The Afternoon of a Faun

by Stéphane Mallarmé

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Last Updated on September 6, 2023, by eNotes Editorial. Word Count: 770

“The Afternoon of a Faun,” completed in 1876 by French author Stéphane Mallarmé, is a pastoral poem (eclogue) conveying fleeting sensations, moods, and sensual dreams in the bosom of nature, which is perceived impressionistically.

The faun—who is an ancient deity descended from the god of the wild, Pan—wakes up on the shores of Sicily. It is very hot outside, and he is feeling languid. He tries to remember the dream in which he has pursued two nymphs (minor female deities). He is uncertain whether his memories of these nymphs are from a dream or reality. What he first says about the nymphs expresses his doubts about his experience:

I’d love to make them linger on, those nymphs.So fair,their frail incarnate, that it flutters in the airdrowsy with tousled slumbers.Did I love a dream?My doubt, hoard of old darkness, ends in a whole streamof subtle branches which, remaining as the trueforests, show that I’ve offered myself (quite alone, too)the roses’ ideal failing as something glorious—Let me reflect . . .what if these women you discuss,faun, represent desires of your own fabuloussenses!

His perceptions are all ambivalent. The branches that the faun seems to see may be either real or illusory, and he has no way of discerning the difference. Now that he is awake, he doubts the reality of the world around him. Perplexed, he talks to himself in an attempt to separate reality from imagination.

The faun has tried to make love to one of the nymphs. He proves himself the victim of his own desire, for now he is left alone and confused, and the nymph, real or not, has disappeared. He does not know who has fled from him and whether those that he saw fleeing had been swans or naiads (other female deities). To console himself, he plays his flute; when he is done, he says,

Proud of these sounds of mine, I’ll speak perpetuallyof goddesses; I’ll lift more of the draperyup from their shadows with idolatrous displays:so, when I’ve sucked the gleam of grape-flesh, to erasethis disappointment that my sleight has scattered,I raise the void cluster, laughing, to the summer sky;avid for drunkenness, I blow into its light-filled skins,and stare through them until the fall of night.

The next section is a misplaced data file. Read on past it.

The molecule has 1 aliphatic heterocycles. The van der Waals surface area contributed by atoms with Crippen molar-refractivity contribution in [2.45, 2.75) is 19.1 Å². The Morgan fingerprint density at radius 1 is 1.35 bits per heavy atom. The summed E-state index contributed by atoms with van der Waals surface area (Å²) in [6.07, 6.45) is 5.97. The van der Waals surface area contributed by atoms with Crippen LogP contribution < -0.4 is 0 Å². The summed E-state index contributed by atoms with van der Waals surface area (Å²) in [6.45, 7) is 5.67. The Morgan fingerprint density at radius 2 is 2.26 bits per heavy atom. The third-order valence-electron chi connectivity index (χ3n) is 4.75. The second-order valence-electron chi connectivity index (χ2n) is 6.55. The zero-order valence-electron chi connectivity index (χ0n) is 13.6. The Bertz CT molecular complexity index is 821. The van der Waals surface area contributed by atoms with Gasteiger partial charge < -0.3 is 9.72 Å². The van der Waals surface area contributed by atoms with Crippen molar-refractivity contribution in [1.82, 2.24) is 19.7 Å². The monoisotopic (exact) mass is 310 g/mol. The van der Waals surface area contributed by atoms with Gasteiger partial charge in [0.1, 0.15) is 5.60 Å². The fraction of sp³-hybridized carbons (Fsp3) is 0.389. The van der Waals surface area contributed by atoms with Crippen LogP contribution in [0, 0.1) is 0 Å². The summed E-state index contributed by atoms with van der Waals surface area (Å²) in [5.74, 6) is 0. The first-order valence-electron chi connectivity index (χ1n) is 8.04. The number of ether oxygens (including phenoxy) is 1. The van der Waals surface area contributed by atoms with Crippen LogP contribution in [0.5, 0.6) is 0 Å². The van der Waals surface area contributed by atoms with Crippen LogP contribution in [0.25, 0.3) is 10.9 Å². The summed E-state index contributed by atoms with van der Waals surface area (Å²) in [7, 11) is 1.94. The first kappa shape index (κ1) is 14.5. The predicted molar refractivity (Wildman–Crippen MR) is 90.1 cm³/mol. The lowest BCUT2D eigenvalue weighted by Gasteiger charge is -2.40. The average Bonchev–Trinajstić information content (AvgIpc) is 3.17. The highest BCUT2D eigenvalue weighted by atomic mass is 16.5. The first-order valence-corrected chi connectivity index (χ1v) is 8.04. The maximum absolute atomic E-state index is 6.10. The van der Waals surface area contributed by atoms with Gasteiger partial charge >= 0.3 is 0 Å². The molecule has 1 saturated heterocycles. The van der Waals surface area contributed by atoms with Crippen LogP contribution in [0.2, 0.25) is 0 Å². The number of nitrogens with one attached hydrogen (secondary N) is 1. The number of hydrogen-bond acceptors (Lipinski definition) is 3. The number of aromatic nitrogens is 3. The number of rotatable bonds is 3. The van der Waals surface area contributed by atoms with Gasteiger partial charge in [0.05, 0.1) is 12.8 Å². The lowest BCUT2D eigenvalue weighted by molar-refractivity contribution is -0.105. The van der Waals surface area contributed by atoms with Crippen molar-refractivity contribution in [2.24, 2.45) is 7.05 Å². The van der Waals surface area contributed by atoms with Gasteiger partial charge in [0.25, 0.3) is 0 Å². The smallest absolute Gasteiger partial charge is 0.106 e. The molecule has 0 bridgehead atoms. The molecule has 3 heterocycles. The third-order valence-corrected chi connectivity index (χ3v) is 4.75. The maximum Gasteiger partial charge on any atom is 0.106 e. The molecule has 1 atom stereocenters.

This is an extraordinarily multifaceted image of the faun’s experience. The faun has lost something that he has deemed real. To compensate for the loss, he resorts to art, and this art offers him unspeakable treasures in the realm of imagination. On the other hand, the “void cluster” of grapes helps him to deal with his experience with the nymphs because he is able to get drunk and therefore is able to move beyond his initial fascination with these beings.

Finally, this image provides an illustration of the virility of the faun. He is not troubled by his failure, as he is actively seeking new impressions and victories. The following allegorical lines convey the idea that desire itself is more exciting than its actual fulfillment:

No matter! Other nymphs will draw me nonetheless,their tresses tangled on my horns, to happiness:how, purple, freshly ripe, the pomegranates riseand burst and murmur with the bees, my passion knows;our blood, allured by what may seize its fancy, flowsfor the swarm of desires eternally released.

Toward the close of the poem, as the afternoon dissolves into the evening, the faun addresses Mount Etna:

Etna! across your very slopes, then, Venus goes, and on your laval ground she rests her artless...

(This entire section contains 770 words.)

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toeswhen sad slumbers are sounding and the flame has ceased.I’ve seized the queen!The punishment is certain . . .

A the beginning of the eclogue, the faun cannot believe that the nymphs are only a dream, and he tastes the bitterness of his failure. Here, here he has relinquished his hold on the coveted illusion; he is confronted with another image, and a more powerful one at that. Or is it merely a vision again?

Venus herself, the queen of love and desire, appears to him. He believes that he has seized the queen, whose desirability far outweighs that of the lower female deities. Yet this momentary triumph gives way to a realization that it is blasphemy, for it is forbidden for him to possess the queen.

In line with the author’s symbolist creed, the faun fails to attain that which seems so real and yet is too sublime. Mallarmé offers us an invaluable opportunity to realize that basic reality, so uncertain and fluid, is nothing compared to the beauty of true poetry.